When Dubai International Capital clinched its deal to buy UK engineering company Doncasters this past December, it appeared the £700 million ($1.2 billion; €1 billion) deal would go through the standard regulatory hoops and then close early this year.
However, in the wake of the political firestorm sparked by the Dubai Ports World acquisition of Peninsular and Oriental Steam Navigation Co. (P&O), the Doncasters buyout will now face more scrutiny, as the US has reportedly initiated a national security probe into the deal.
The state-owned DP World, based in the United Arab Emirates, agreed to acquire London’s P&O for $6.8 billion this past February. A number of US politicians, expressing concern over the possibility of a terrorist connection, came out in force against the transaction, citing that P&O controls strategic ports across the US in areas such as New York, New Orleans and Philadelphia.
The DP World ports deal has now spiralled into a hotly contested political debate in the US, and Dubai International’s bid to buy Doncasters is facing the same scrutiny. The Washington Post was the first to report this morning that the US Committee on Foreign Investment has launched a probe into the national security ramifications of the transaction.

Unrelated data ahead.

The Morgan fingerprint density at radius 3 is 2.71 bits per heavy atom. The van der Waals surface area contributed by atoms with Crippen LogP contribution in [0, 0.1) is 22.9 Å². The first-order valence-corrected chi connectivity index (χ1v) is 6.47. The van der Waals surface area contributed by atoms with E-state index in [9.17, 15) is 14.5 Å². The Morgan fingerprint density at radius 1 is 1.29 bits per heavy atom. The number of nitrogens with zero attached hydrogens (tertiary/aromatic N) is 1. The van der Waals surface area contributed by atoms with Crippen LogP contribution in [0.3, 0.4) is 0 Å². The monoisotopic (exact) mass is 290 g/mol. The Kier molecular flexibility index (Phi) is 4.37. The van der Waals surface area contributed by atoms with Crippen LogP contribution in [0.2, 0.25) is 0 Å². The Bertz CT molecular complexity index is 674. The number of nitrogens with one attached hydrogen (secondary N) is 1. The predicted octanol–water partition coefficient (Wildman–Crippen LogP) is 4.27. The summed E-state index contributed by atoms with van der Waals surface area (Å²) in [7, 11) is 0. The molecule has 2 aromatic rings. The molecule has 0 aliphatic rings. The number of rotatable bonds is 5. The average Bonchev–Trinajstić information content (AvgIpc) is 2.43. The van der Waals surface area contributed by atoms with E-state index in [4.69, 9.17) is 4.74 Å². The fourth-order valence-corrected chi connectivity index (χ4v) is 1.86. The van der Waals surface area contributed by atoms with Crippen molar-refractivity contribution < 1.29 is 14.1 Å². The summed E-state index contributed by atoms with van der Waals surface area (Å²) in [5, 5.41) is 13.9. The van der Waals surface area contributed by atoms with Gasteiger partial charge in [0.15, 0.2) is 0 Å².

Doncasters is a manufacturer of mechanical components for the aerospace and industrial gas turbine industries. RBS Equity Finance sold the company after taking it private in a $261 million deal in 2001. Doughty Hanson, Bain Capital and Candover were also reported to have shown an interest in the property.
Dubai International Capital is the private equity arm of Dubai Holding, Crown Prince Mohammed al-Maktoum’s investment company. The firm has been an active investor in Europe in the past, completing an £800 million buyout of London-based wax museum operator Tussauds Group and also making a £1 billion investment in car maker DaimlerChrysler.
The firm in January signed an agreement with US industrial giant General Electric to work together to identify and invest in high-tech projects across the Middle East and North Africa.
Calls to Dubai International were not returned by press time, but an article issued by the Associated Press quoted Doncasters as expressing confidence that the deal will in fact close.